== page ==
The term “decarboxylase”, “diphosphomevalonate decarboxylase”, “a protein/enzyme having the activity of a decarboxylase” or “a protein/enzyme having the activity of a diphosphomevalonate decarboxylase” in the context of the present application also covers enzymes which are derived from a decarboxylase, preferably a diphosphomevalonate decarboxylase, which are capable of catalyzing the decarboxylation of mevalonate but which only have a low affinity to their natural substrate, e.g. mevalonate diphosphate, or do no longer accept their natural substrate, e.g. mevalonate diphosphate. Such a modification of the preferred substrate, in particular of a diphosphomevalonate decarboxylase, allows to improve the conversion of mevalonate into isoprenol and to reduce the production of the possibly occurring by-product isoprenyl pyrophosphate. Methods for modifying and/or improving the desired enzymatic activities of proteins are well-known to the person skilled in the art and include, e.g., random mutagenesis or site-directed mutagenesis and subsequent selection of enzymes having the desired properties or approaches of the so-called “directed evolution”, DNA shuffling or in vivo evolution.

For example, for genetic engineering in prokaryotic cells, a nucleic acid molecule encoding a decarboxylase, preferably a diphosphomevalonate decarboxylase, can be introduced into plasmids which permit mutagenesis or sequence modification by recombination of DNA sequences. Standard methods (see Sambrook and Russell (2001), Molecular Cloning: A Laboratory Manual, CSH Press, Cold Spring Harbor, N.Y., USA) allow base exchanges to be performed or natural or synthetic sequences to be added. DNA fragments can be connected to each other by applying adapters and linkers to the fragments. Moreover, engineering measures which provide suitable restriction sites or remove surplus DNA or restriction sites can be used. In those cases, in which insertions, deletions or substitutions are possible, in vitro mutagenesis, “primer repair”, restriction or ligation can be used. In general, a sequence analysis, restriction analysis and other methods of biochemistry and molecular biology are carried out as analysis methods. The resulting decarboxylase, preferably diphosphomevalonate decarboxylase, variants are then tested for their enzymatic activity and in particular for their capacity to prefer mevalonate as a substrate rather than, e.g. mevalonate diphosphate.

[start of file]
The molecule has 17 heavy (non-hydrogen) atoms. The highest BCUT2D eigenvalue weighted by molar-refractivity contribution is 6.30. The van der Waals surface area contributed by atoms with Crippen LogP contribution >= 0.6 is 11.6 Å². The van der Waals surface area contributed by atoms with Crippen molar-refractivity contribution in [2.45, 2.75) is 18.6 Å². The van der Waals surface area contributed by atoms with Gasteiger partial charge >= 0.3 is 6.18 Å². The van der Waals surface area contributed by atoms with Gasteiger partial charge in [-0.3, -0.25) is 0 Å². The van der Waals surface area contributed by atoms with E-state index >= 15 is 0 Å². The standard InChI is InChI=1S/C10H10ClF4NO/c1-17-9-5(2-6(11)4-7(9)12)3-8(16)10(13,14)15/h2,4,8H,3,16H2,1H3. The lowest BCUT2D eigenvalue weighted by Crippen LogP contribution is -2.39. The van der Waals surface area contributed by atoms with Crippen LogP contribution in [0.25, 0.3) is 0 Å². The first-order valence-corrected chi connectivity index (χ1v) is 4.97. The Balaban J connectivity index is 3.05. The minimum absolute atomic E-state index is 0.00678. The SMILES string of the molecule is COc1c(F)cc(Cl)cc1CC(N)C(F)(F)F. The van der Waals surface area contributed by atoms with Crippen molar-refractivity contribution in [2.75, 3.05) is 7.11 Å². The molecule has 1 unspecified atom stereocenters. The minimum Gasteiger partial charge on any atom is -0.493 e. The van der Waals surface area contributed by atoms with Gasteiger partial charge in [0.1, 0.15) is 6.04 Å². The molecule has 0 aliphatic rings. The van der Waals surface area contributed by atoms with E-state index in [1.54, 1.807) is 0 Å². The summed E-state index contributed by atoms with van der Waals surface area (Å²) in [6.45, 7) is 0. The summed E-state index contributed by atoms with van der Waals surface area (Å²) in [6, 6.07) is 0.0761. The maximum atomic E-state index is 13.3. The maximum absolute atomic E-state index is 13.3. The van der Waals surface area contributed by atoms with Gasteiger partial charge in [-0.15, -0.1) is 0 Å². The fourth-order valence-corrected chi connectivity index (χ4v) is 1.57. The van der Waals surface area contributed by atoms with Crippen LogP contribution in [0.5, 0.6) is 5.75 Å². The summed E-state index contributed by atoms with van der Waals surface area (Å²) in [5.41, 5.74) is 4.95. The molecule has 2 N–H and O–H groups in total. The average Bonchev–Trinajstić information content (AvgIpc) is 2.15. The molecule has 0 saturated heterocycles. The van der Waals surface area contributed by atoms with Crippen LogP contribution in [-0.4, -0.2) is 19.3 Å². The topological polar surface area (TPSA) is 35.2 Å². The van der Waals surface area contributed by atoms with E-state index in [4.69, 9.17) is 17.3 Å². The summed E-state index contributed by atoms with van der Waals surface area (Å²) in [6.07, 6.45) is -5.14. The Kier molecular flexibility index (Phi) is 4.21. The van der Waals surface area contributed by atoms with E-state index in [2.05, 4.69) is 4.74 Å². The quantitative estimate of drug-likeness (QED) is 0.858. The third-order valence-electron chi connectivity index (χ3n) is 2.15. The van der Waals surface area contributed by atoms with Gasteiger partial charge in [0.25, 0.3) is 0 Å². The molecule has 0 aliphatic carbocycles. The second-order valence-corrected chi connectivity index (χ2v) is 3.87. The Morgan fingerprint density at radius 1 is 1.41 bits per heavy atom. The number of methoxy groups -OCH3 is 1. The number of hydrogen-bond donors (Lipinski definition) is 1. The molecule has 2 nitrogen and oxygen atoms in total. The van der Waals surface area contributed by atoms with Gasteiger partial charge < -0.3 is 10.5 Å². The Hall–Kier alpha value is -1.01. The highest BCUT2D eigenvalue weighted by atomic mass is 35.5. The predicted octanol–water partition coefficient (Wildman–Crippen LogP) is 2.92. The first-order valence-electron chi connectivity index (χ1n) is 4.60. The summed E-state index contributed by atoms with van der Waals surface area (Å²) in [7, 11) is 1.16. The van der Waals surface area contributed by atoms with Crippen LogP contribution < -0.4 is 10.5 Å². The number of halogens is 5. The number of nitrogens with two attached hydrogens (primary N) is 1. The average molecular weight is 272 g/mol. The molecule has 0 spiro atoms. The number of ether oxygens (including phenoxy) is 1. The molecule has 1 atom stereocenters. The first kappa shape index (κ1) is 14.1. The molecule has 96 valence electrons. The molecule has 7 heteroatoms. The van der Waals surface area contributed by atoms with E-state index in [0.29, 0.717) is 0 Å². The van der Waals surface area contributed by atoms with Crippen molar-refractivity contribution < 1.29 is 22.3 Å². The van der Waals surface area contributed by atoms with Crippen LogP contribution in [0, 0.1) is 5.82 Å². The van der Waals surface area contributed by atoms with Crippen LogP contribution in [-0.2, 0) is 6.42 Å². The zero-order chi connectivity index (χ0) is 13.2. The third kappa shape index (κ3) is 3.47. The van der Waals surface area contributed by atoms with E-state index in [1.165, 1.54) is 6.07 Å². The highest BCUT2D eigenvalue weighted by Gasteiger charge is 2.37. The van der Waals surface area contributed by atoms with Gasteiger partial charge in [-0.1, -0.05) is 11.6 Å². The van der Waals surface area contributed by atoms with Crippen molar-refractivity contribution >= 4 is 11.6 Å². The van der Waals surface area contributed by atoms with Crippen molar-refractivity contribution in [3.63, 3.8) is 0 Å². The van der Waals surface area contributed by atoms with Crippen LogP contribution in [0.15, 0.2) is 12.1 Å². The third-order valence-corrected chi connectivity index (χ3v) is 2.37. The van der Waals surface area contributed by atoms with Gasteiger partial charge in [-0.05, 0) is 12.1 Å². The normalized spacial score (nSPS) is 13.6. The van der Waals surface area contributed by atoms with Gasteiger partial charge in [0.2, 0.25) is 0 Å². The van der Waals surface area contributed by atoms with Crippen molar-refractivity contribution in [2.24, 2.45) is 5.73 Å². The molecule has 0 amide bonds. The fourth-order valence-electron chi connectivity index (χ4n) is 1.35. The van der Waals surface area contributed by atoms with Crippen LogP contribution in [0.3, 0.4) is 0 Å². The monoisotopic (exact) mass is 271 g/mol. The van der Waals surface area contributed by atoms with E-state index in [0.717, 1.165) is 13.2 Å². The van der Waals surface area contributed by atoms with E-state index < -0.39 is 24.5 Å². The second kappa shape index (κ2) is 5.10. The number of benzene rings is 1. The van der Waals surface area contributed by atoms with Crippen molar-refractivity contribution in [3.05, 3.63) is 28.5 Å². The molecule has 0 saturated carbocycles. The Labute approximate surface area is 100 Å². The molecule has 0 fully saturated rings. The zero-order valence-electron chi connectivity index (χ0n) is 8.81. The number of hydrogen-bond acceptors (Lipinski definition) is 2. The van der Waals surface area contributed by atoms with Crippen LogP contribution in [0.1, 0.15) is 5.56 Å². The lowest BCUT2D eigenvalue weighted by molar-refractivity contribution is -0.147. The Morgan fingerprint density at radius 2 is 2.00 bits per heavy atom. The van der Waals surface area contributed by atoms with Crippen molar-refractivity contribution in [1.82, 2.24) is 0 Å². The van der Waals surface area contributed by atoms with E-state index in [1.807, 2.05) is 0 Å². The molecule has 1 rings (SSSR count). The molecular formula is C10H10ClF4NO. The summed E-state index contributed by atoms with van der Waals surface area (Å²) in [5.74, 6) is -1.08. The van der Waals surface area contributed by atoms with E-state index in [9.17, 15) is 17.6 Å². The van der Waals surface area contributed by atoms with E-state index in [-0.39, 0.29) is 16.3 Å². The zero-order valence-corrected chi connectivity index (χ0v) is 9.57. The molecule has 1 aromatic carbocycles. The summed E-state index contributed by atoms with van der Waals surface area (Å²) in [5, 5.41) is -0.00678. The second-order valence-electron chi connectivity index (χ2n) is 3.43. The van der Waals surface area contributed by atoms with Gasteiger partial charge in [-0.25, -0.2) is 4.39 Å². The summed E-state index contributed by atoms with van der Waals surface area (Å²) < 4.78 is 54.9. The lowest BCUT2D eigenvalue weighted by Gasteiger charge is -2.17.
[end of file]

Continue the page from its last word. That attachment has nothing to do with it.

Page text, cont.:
Such methods for identifying variants with improved enzymatic properties as regards the production of isoprenol may also be carried out in the presence of a cofactor which allows for a steric and/or electronic complementation in the catalytic site of the enzyme due to the fact that the substrate mevalonate is shorter than the natural substrate, e.g. mevalonate diphosphate in the case of diphosphomevalonate decarboxylase. Examples for such a cofactor would be phosphono-phosphate or phosphonamido-phosphate (see FIG. 7) or orthophosphate.

The modified version of the decarboxylase, preferably diphosphomevalonate decarboxylase, accepting or preferring mevalonate as a substrate but having a low affinity to its natural product, e.g. mevalonate diphosphate, as a substrate or no longer accepting its natural product, e.g. mevalonate diphosphate, as a substrate may be derived from a naturally occurring decarboxylase, preferably diphosphomevalonate decarboxylase, or from an already modified, optimized or synthetically synthesized decarboxylase, preferably diphosphomevalonate decarboxylase.

It has surprisingly been found that diphosphomevalonate decarboxylase is not only capable of catalyzing the decarboxylation of mevalonate diphosphate but can also accept mevalonate as a substrate and can decarboxylate it despite the absence of the diphosphate group. This is in particular surprising since Jabalquinto and Cardemil (Biochim. Biophys. Acta 996 (1989), 257-259), who investigated the substrate binding requirements of diphosphomevalonate decarboxylase, pointed out the importance of the diphosphoric moiety of mevalonate diphosphate to the binding of this substrate to the catalytic site of the enzyme (see page 259). In this context, it is important to note the substantial differences between mevalonate and diphosphomevalonate. Mevalonte only has a molecular weight of about 148 Da while diphosphomevalonate has a molecular weight of 308 Da and the phosphate groups are carrying three additional charges.